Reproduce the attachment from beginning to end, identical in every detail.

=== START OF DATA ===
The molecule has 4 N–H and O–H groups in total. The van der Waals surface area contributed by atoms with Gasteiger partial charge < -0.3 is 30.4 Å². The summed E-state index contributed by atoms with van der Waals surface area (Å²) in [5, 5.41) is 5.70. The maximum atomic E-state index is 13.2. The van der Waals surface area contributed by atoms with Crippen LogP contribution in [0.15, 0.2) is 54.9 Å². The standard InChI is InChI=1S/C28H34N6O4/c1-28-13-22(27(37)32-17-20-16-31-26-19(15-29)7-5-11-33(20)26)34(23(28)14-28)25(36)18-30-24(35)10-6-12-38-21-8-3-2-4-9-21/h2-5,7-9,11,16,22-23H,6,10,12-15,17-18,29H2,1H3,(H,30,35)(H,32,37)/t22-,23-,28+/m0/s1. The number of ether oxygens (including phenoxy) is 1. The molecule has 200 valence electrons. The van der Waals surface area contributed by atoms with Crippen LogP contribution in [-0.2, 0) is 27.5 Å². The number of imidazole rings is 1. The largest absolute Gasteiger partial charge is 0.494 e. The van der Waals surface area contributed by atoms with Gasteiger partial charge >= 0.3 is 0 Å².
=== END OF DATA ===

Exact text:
The molecule has 4 N–H and O–H groups in total. The van der Waals surface area contributed by atoms with Gasteiger partial charge < -0.3 is 30.4 Å². The summed E-state index contributed by atoms with van der Waals surface area (Å²) in [5, 5.41) is 5.70. The maximum atomic E-state index is 13.2. The van der Waals surface area contributed by atoms with Crippen LogP contribution in [0.15, 0.2) is 54.9 Å². The standard InChI is InChI=1S/C28H34N6O4/c1-28-13-22(27(37)32-17-20-16-31-26-19(15-29)7-5-11-33(20)26)34(23(28)14-28)25(36)18-30-24(35)10-6-12-38-21-8-3-2-4-9-21/h2-5,7-9,11,16,22-23H,6,10,12-15,17-18,29H2,1H3,(H,30,35)(H,32,37)/t22-,23-,28+/m0/s1. The number of ether oxygens (including phenoxy) is 1. The molecule has 200 valence electrons. The van der Waals surface area contributed by atoms with Crippen LogP contribution in [-0.2, 0) is 27.5 Å². The number of imidazole rings is 1. The largest absolute Gasteiger partial charge is 0.494 e. The van der Waals surface area contributed by atoms with Gasteiger partial charge >= 0.3 is 0 Å².